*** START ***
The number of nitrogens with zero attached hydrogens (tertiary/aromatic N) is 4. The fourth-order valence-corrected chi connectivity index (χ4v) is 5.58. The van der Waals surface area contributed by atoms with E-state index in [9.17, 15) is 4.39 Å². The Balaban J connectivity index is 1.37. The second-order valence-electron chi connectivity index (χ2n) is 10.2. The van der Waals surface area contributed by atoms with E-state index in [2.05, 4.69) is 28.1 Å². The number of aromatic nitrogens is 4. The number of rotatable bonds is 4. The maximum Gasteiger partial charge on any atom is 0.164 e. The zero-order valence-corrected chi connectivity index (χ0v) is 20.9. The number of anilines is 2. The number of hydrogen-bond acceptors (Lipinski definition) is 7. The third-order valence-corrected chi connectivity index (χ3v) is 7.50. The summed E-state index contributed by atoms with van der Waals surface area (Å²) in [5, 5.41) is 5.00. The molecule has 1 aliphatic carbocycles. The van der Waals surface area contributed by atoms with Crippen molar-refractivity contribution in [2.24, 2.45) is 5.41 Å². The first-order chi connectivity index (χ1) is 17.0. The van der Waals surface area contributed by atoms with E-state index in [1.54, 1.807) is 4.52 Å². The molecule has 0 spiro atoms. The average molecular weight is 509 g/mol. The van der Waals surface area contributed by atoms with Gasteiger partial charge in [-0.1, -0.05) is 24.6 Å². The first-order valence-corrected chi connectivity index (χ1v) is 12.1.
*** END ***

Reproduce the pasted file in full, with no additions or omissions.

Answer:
The number of nitrogens with zero attached hydrogens (tertiary/aromatic N) is 4. The fourth-order valence-corrected chi connectivity index (χ4v) is 5.58. The van der Waals surface area contributed by atoms with E-state index in [9.17, 15) is 4.39 Å². The Balaban J connectivity index is 1.37. The second-order valence-electron chi connectivity index (χ2n) is 10.2. The van der Waals surface area contributed by atoms with E-state index in [2.05, 4.69) is 28.1 Å². The number of aromatic nitrogens is 4. The number of rotatable bonds is 4. The maximum Gasteiger partial charge on any atom is 0.164 e. The zero-order valence-corrected chi connectivity index (χ0v) is 20.9. The number of anilines is 2. The number of hydrogen-bond acceptors (Lipinski definition) is 7. The third-order valence-corrected chi connectivity index (χ3v) is 7.50. The summed E-state index contributed by atoms with van der Waals surface area (Å²) in [5, 5.41) is 5.00. The molecule has 1 aliphatic carbocycles. The van der Waals surface area contributed by atoms with Crippen molar-refractivity contribution in [2.24, 2.45) is 5.41 Å². The first-order chi connectivity index (χ1) is 17.0. The van der Waals surface area contributed by atoms with E-state index in [1.54, 1.807) is 4.52 Å². The molecule has 0 spiro atoms. The average molecular weight is 509 g/mol. The van der Waals surface area contributed by atoms with Gasteiger partial charge in [-0.1, -0.05) is 24.6 Å². The first-order valence-corrected chi connectivity index (χ1v) is 12.1.